If one looks at the Speaker's ruling, it's quite clear that the government really has no privilege, can't really hide behind solicitor-client privilege, so if your client has no privilege, how are you bound by solicitor-client privilege?
    Mr. Chair, this is not the forum in which I would want to debate--
    I'm really asking for my own information, because if you come before us in the next few months on a more important issue where we might have to ask you serious questions, I'm trying to get a sense of where we might go.
    Understood, Mr. Chair, and it's obviously a very logical approach. It can be a frustrating issue to deal with for all sides.
     Having said that, the current state, as you'd indicated, Mr. Chair, is that the privilege issue is with the client, not with me. I don't waive it. Currently, and until the law and/or my directions change, I would be bound in my responses by that privilege. Having said that, I reiterate that I will do my utmost to be able to answer every and all questions put to me.
    Thank you. Because of your impressive credentials, those are the only questions I have. My colleague might want to raise some.
    General Cathcart, thank you for being here. When you were originally appointed, I read your resumé. It's wonderful to have someone with your history in this position, so thank you very much, and congratulations.
    What do you see as your biggest challenges as a JAG?
    That's a very good question. My biggest challenges are twofold. One is to continue the history and the legacy built before me by my predecessors, by the folks who had come before me, to provide my clients--the minister, the CF, the department--with operationally relevant and timely legal solutions to their legal issues.
    The second and most important aspect is the welfare and care of the folks in my command. As you can draw from my comments, we are a small office, the office of the JAG, and if anybody in this room is familiar with our colleagues to the south, they know that they're an extremely large organization militarily. That includes their individual legal shops, so when we compare ourselves in terms of numbers, we pale in comparison, to use a phrase.
     However, I use the phrase often and with accuracy that we're a low-density high-demand asset within the Canadian Forces and the Government of Canada, and we punch well above our weight. My folks, who I've worked with as colleagues and now as their leader, continue to do that on a daily basis, so when we're providing that operationally timely and relevant legal advice, because we do so under very extremely stressful circumstances...
     Many of you have just returned from a trip to Afghanistan. We have seven legal advisers deployed to Afghanistan currently, and they're at the right hand of the commander for every decision the commander is making that requires legal advice, and that's not in a comfortable office at 10 o'clock in the morning over a coffee.
     Those are extremely demanding circumstances, so when we're providing that advice, whether it's here in Ottawa, which can equally be stressful at times, or across the country, or on deployments, I have to make sure that my people are taken care of and that they're not burned out as well.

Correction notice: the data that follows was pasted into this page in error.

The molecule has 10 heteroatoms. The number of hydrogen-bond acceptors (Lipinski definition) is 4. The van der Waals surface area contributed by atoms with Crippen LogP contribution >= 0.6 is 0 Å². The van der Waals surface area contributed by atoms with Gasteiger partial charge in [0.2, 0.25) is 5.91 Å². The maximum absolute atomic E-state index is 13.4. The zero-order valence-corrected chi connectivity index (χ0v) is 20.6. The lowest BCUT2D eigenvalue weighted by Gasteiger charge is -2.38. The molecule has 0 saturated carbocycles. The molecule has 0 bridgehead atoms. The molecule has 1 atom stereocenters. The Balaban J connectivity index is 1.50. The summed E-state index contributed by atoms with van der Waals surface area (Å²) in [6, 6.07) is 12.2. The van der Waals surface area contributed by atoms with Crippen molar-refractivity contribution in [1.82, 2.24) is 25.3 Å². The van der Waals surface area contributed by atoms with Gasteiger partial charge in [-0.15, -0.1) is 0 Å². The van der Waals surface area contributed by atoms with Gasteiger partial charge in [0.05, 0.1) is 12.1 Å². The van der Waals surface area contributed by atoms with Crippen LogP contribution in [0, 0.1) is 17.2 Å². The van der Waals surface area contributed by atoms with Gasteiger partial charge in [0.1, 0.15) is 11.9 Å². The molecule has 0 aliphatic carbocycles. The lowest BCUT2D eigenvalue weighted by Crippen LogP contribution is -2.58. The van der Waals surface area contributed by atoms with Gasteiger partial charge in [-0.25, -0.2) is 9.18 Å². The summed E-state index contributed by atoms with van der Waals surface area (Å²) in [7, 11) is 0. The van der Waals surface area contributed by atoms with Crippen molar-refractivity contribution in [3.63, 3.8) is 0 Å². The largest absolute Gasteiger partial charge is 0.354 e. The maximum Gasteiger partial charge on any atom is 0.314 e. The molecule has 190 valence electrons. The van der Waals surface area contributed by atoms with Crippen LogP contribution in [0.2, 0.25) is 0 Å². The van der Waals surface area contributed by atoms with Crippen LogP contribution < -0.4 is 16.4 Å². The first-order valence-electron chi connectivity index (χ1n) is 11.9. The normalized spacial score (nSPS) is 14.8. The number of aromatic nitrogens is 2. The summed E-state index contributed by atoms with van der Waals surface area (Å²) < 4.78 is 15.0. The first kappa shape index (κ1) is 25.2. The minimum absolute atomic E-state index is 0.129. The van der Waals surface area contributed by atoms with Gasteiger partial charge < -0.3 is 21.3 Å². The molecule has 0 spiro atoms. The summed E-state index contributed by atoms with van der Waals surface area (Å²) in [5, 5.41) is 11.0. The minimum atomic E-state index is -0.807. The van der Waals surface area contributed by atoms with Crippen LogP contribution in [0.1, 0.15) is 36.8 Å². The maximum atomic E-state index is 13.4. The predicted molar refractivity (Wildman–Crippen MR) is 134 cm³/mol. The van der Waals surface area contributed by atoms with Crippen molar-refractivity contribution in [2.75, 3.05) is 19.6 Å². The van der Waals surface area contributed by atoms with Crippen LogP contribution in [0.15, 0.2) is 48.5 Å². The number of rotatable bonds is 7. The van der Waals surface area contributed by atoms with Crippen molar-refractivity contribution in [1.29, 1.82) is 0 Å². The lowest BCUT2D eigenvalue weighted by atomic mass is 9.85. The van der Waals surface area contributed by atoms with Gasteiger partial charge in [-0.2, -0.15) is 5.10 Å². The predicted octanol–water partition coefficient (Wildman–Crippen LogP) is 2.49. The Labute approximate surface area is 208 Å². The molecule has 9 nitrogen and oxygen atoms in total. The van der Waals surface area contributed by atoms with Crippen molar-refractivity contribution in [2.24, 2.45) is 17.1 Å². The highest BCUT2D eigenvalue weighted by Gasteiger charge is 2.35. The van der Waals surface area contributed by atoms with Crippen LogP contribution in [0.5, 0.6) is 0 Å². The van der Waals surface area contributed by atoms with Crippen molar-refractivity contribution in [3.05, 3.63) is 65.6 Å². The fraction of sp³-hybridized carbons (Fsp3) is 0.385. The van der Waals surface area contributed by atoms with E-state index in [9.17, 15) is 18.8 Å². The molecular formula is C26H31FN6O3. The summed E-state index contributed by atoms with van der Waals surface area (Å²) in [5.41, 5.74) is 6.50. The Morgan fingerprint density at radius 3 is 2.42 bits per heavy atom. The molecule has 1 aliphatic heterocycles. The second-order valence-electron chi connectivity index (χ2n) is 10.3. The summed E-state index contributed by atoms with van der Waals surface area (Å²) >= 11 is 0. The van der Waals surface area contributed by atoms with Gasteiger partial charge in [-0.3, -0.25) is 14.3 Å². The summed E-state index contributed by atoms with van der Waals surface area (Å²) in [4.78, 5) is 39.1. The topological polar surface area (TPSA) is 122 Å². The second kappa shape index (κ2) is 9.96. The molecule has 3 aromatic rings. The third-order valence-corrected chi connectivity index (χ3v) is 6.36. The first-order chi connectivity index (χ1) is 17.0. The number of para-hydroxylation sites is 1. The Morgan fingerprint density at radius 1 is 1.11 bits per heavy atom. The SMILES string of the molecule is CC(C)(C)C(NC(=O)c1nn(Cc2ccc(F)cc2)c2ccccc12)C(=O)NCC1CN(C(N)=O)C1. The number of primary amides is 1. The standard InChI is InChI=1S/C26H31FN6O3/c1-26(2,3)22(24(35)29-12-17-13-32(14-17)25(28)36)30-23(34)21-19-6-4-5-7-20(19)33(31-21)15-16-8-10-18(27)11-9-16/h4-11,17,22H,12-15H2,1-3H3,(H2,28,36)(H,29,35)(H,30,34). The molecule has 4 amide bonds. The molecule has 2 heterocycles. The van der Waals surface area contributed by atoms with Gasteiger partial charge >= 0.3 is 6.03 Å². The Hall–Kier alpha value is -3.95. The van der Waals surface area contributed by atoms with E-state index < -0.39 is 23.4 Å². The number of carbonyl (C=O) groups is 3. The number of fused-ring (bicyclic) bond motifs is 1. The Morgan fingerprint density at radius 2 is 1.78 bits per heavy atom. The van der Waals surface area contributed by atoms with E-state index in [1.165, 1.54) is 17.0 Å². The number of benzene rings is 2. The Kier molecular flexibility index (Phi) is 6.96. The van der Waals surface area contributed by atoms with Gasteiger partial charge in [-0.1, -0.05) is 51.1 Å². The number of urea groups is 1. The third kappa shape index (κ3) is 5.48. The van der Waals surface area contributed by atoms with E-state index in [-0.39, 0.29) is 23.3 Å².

Those are my two biggest challenges, Mr. Chair.
    Mr. Martin, you have about 50 seconds.
    So what you're saying is that the JAG office is very efficient, which is great to hear.


    I'm not a lawyer, so forgive me for questions that might seem simple. When there's an allegation that one of our personnel is contravening international humanitarian law, in trying to adjudicate that issue, where do you come in?
    Again, that's a very good question, Mr. Chair.
    There are different avenues in which I may play a role. You used the term “adjudicate”. That's a broad term.
     Obviously, as command, and command over my folks, I have to make sure that my own folks are properly trained, equipped, and educated to be able to deal with those issues, because they provide legal advice, as I've said many times, which I think is commonplace knowledge now. They provide advice primarily to CF, but to the department as well, so we have a constant process of providing advice in a solicitor-client privilege scenario. During that interaction, whether at the lowest levels or at my high levels in Ottawa, we're always very cognizant about the rule of law, the importance of the rule of law, and ensuring that all CF operations, domestic and international, comply with the rule of law.
     So we come in on a daily basis in terms of advice. As a superintendent of the military justice system, I play a superintendent's role, so that if there are cases that end up involving a Canadian Forces member for violations of the law of armed conflict--also known as international humanitarian law--I may play a role. That's largely with the independent prosecution service and defence and judge, but again, if there's a particular aspect that looks like it's going off the rails, to put it in basic terms, I may have to play a public role to intervene at that point.
    Thank you very much.
    Monsieur Bachand, vous disposez de sept minutes pour vos questions.


    Thank you, Mr. Chair.
    Welcome, Mr. Cathcart.
    I want to discuss the issue of solicitor-client privilege. Your predecessor, Mr. Watkin, made it clear that he could not answer some of our questions because he had to protect his client.